UNIONDALE, NEW YORK -- Eryk Anders fought and beat Brendan Allen in a drawn-out, grueling five-round decision at Legacy Fighting Alliance 14 about a month ago, and he did not look particularly good doing it. He was a little sloppy and looked a little raw, so when Chris Conolley, Anders’ trainer, received a call for the prospect to fight on the UFC on Fox 25 prelims, a few hours of thought had to be applied.
Anders was going to make his Ultimate Fighting Championship debut against Rafael Natal, a seasoned middleweight with more than 30 fights. Add in the fact that Anders had to lose over 20 pounds, and there were more than a few things going against him. However, the former University of Alabama linebacker has never shied away from the glare of the bright lights. This time, it was worth it.
One huge left hand followed by another put away Natal and could possibly lead to something bigger for Anders, who moved to 9-0 after claiming his first UFC victory at 2:54 of the first round on Saturday at the renovated Nassau Veterans Memorial Coliseum.
“Eryk had to lose over 20 pounds for this,” Conolley said. “We took a look at the film breakdown of Natal, but to be honest, the timing wasn’t ideal, because Eryk came off a five-round war against Brendan Allen at Legacy. He didn’t look good, but we decided to go after this with Natal. Eryk wanted to take this fight. Cutting weight is easy for him. He sweats buckets. His wife is a fitness model, and she gets on him about eating right and she doesn’t let him skip workouts. He has a great support system around. Eryk has ice water in his veins. There isn’t a moment that’s too big for him. That coaching and training prepared him for this. He’s the most coachable athlete I ever had.”
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Another blockbuster victory came on welterweight Alex Oliveira (17-4-1) stopping Ryan LaFlare at 1:50 of round two. It marked the first time anyone ever stopped LaFlare. It was hard to wipe the smile off of Oliveira’s face. It was a crushing, brutal right uppercut to the jaw that led to LaFlare’s demise.
“I hope I got the [performance of the night],” Oliveira said. “I think this is the second-best knockout I ever had, though. I have to put this one behind knocking out Piotr Hallmann [at UFC Fight Night 77 in Sao Paulo, Brazil].”
Heavyweight Chase Sherman (11-3) opened the TV portion of the prelims by defeating Damian Grabowski by unanimous decision -- 30-27, 30-26 and 30-27. It was Sherman’s second straight win after his loss to Walt Harris at UFC Fight Night 103.
“I was happy; you know, you always dream about the bangers and the brawlers and getting the ‘Fight of the night,’ but it’s all about the W,” Sherman said. “This was going to be a little different stylistically. [Grabowski] is really good at committing to the double-leg shoot underneath and when someone overcommits to their punches. He’s taken out some really good fighters. The game plan was to stay rangy, stay long and let him be first and be the counter striker. I wanted to really annoy him. I knew I could keep him back with the jab and keep moving. I think I improved quite a bit since May [and the victory over Rashad Coulter at UFC 211]. I got to stay back and stay poised and pick my shots.”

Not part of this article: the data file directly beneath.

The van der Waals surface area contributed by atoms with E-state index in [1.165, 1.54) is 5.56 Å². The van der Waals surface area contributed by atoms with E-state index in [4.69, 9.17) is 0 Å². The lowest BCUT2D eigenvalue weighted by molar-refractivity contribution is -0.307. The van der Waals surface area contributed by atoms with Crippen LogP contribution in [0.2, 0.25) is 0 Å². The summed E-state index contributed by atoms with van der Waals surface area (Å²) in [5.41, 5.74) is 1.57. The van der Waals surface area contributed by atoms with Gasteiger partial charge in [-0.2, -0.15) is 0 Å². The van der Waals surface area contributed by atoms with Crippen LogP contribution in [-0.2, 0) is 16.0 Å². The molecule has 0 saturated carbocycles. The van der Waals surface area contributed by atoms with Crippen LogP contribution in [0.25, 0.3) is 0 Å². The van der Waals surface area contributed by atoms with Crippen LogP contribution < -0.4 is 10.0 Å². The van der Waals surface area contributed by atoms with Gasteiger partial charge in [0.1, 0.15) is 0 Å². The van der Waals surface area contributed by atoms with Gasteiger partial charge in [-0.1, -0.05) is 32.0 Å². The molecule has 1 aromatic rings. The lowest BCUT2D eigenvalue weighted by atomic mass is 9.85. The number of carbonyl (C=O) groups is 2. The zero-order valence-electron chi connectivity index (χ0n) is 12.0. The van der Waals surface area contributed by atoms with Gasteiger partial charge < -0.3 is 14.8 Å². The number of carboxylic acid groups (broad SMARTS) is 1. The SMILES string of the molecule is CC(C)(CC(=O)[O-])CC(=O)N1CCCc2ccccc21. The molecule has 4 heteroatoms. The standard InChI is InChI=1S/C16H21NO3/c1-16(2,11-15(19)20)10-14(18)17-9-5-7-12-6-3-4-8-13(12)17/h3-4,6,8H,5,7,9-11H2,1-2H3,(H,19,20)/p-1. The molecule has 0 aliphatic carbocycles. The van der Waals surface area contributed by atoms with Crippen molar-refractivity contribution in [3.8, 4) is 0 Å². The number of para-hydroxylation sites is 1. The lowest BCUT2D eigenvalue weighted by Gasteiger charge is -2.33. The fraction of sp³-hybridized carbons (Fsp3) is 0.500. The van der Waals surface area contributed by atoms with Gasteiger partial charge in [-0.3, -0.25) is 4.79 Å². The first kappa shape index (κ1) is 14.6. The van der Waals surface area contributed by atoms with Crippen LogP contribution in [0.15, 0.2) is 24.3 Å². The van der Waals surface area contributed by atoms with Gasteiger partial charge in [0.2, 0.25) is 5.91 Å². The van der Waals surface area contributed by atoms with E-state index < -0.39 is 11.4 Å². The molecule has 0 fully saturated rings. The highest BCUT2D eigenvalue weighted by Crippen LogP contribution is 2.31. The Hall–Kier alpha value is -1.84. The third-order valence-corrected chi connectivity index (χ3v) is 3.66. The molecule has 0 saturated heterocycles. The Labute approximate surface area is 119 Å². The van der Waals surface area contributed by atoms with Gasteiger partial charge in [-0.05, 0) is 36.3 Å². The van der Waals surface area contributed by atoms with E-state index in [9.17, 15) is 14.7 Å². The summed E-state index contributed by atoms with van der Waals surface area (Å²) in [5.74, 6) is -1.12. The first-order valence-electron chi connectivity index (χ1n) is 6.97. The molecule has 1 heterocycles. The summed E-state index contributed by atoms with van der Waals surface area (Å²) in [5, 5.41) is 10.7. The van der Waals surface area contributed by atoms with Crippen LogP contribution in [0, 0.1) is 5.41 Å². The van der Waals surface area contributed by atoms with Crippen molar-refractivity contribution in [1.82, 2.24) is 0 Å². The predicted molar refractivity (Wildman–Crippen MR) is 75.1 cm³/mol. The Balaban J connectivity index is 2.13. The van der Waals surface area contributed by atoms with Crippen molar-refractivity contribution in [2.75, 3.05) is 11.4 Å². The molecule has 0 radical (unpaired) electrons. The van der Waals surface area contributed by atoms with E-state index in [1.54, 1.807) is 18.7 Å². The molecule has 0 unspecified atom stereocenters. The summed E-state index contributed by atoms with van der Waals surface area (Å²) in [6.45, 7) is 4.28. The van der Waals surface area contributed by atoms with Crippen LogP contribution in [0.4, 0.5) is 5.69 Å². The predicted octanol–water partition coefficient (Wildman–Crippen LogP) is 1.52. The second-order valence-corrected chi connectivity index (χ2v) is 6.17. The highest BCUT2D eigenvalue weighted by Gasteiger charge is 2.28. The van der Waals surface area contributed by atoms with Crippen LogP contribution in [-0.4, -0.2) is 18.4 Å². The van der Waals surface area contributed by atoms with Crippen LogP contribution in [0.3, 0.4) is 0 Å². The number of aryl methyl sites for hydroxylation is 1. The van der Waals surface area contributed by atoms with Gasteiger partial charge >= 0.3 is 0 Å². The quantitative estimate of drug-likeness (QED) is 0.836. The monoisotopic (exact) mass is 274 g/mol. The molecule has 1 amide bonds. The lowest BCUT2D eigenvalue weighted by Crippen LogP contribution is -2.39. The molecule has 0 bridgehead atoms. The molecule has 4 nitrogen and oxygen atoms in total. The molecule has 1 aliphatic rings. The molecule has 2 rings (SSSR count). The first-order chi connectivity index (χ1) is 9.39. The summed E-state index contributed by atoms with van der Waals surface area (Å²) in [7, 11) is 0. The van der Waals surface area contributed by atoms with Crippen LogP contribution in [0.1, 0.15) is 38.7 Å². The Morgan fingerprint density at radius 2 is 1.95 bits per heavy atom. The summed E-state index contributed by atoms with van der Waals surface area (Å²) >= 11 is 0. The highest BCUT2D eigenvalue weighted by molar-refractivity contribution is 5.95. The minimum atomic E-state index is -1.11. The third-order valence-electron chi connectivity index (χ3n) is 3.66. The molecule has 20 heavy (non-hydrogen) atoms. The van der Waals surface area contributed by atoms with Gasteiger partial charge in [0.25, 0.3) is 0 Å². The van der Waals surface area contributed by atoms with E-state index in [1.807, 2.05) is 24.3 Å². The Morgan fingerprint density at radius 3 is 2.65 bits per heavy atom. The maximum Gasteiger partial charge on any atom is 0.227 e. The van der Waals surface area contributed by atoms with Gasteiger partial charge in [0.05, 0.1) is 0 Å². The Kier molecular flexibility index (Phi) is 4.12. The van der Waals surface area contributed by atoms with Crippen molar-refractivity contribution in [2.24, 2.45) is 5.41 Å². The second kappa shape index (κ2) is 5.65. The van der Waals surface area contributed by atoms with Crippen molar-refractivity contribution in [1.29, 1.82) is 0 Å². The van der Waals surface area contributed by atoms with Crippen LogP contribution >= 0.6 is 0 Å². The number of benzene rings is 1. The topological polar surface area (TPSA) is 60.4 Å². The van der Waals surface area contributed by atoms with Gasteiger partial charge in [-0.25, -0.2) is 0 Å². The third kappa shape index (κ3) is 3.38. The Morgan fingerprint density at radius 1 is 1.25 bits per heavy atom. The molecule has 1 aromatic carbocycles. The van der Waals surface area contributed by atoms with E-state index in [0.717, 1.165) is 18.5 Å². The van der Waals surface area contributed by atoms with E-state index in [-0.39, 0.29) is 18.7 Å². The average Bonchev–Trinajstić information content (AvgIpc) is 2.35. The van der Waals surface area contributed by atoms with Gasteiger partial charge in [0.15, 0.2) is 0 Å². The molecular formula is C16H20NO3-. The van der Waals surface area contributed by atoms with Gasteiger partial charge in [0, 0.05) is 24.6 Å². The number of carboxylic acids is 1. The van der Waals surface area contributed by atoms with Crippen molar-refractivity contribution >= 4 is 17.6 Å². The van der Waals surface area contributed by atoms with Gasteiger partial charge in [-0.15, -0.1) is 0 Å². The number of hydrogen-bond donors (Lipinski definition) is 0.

Welterweight Elizeu Zaleski dos Santos (17-5) beat former Bellator MMA champion Lyman Good by split decision -- 30-27, 28-29, 30-27 -- at 170 pounds.
“Heart: When you’re out of gas, that’s what makes the difference, heart. I had to create various different strategies. The first one didn’t work. The second one didn’t work. The third one worked,” dos Santos said.
Elsewhere, local lightweight Chris Wade (12-3) blanked Frankie Perez by unanimous decision -- 29-28, 29-28, 30-27 -- while featherweight Shane Burgos (10-0) remained undefeated by beating Godofredo Castro by unanimous decision: 30-26, 30-26 and 29-28. Burgos wanted a little more.
“Pepey was probably one of the most dangerous guys I ever fought, especially when it came to the ground work,” Burgos said. “He’s beaten really good guys on his back. I liked the way I fought tonight, and he was 5-foot-7, my ass. He was taller than that. Brazilians like to lie about their height. I came forward, and in my head, it’s kill or be killed. I’m trying to take you out from that opening bell. I just wanted to take him out, and I didn’t. That’s the one thing that was missing from this.”
In other preliminary action, heavyweight Junior Albini (14-2) stopped Timothy Johnson with punches at 2:51 of the first round; bantamweight Marlon Vera (10-3) submitted local Brian Kelleher with an armbar at 2:18 of the first round; and featherweight Jeremy Kennedy (11-0) kept his record spotless by defeating Kyle Bochniak by unanimous decision, earning 30-27, 30-27 and 29-28 marks on the scorecards.
Joseph Santoliquito is the president of the Boxing Writer's Association of America and a frequent contributor to Sherdog.com's mixed martial arts and boxing coverage. His archive can be found here.